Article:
Immigrant advocacy group sues sheriff’s office over access to documents

Story and photos by Randi B. Hagi, assistant editor

A local immigrant advocacy group is taking Sheriff Bryan Hutcheson and the Rockingham County Sheriff’s Office to court after unsuccessfully attempting to obtain certain documents through the Freedom of Information Act. The coalition, called Friends United for Equity & Grassroots Organizing, or FUEGO, made a request last July for 16 categories of public records pertaining to the sheriff’s office’s cooperation with U.S. Immigrations and Customs Enforcement (ICE).

Judge John Stanley Hart Jr. presided over an initial hearing in the case on Wednesday afternoon in Harrisonburg/Rockingham County General District Court. Hart said he plans to rule on the case on April 22 at 1 p.m.

The documents FUEGO requested include the sheriff’s communications with ICE regarding inmates, records of any presence of ICE officials in the jails, immigration detainers issued by ICE, and the office’s practices for questioning inmates about their citizenship and immigration status. 

The sheriff’s office responded in August with some documents, including questions asked during all arrest intakes and information about vehicle checkpoints. Other requested documents could not be released, they said.

Boris Ozuna, representing FUEGO, filed a petition with the courts in February to try and compel the sheriff to release the documents. 

Boris Ozuna

“We would like to know if the sheriff is depriving local residents of Harrisonburg and Rockingham County of their basic right to be free and not be detained without probable cause,” Ozuna wrote in a press release from FUEGO. “Also, the public has the right to know the extent of the Sheriff’s collaboration with ICE and how much family separation this is creating in our community.”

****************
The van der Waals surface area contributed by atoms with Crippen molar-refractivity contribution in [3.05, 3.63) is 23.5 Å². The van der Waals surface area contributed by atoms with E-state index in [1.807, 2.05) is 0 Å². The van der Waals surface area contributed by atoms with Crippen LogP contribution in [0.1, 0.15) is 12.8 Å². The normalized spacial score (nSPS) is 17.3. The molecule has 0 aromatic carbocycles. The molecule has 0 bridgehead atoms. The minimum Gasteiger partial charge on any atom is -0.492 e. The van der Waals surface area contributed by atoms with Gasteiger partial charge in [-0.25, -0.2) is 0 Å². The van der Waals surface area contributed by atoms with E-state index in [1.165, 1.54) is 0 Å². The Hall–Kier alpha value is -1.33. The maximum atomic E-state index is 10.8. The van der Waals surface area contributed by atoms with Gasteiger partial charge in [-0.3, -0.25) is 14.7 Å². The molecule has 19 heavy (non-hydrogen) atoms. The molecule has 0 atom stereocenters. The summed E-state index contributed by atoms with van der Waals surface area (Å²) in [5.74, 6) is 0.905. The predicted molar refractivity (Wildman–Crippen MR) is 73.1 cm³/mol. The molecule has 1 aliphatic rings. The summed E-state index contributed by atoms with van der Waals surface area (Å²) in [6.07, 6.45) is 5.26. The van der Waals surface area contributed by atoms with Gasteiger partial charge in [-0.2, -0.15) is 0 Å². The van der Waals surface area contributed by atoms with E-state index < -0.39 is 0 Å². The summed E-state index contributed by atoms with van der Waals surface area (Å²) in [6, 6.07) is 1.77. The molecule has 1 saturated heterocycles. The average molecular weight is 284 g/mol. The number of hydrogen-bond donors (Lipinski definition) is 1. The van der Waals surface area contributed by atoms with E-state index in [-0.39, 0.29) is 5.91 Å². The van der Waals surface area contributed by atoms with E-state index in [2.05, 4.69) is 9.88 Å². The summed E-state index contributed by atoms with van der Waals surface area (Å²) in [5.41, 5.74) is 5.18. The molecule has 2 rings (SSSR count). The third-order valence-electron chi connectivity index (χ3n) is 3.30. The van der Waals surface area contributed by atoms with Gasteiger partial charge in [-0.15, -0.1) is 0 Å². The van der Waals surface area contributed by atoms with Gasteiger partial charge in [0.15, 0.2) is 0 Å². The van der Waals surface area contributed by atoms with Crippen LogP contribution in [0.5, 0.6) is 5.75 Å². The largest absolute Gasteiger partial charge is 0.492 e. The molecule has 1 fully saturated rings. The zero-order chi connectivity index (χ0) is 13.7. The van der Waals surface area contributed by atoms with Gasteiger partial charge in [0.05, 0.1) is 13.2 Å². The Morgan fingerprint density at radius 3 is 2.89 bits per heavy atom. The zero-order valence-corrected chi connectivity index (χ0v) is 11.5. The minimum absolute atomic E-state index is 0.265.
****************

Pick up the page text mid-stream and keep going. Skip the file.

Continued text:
In its petition, FUEGO argued that, under FOIA, the sheriff’s office should have identified “with reasonable particularity the subject matter of withheld portions, and cite, as to each category of withheld records, the specific code section that authorizes the withholding of the records.”

On March 9, two days before the case was heard in court, the attorney representing the sheriff’s office, Roaslie Pemberton Fessier of Timberlake Smith Attorneys at Law, provided the defendants and the courts with a letter citing a federal and a state code they said supported withholding the documents.

During Wednesday’s hearing, Fessier acknowledged that there may have been a “technical violation” in the sheriff’s first response in August, having not cited the codes supporting his decision. But, she said, “the sheriff has fully complied at this point.”

FUEGO is being represented by professor Sophia Gregg and student Joe LoPresti, of the University of Virginia School of Law’s Immigration Law Clinic. They argued that the codes cited by Fessier still do not justify the sheriff’s decision to withhold the documents, and that in some cases, the names of inmates could be redacted and the records then released.

“I realize you all disagree on a lot here,” said Hart, who gave the plaintiffs until March 25 to submit clarification on the exact types of information they seek. According to the timeline Hart laid out at the hearing, the defendants will have until April 8 to respond, prior to the final ruling on April 22.

Gregg told The Citizen she took on the case pro bono because the Immigration Law Clinic wants to support FUEGO’s desire to obtain “basic information about the goings-on in the sheriff’s office.” 

“The regular course of business of any public official is within the purview of FOIA,” Gregg said.

Sheriff Hutcheson declined to comment at this time as the case is still pending.

In February 2019, after speaking about ICE retainer policy with Sheriff Hutcheson, The Citizen filed a FOIA request with ICE requesting data on the number of inmates at the Rockingham-Harrisonburg Regional Jail remanded to ICE custody over the past decade. Nearly four months late, ICE said it had no records pertinent to the request.


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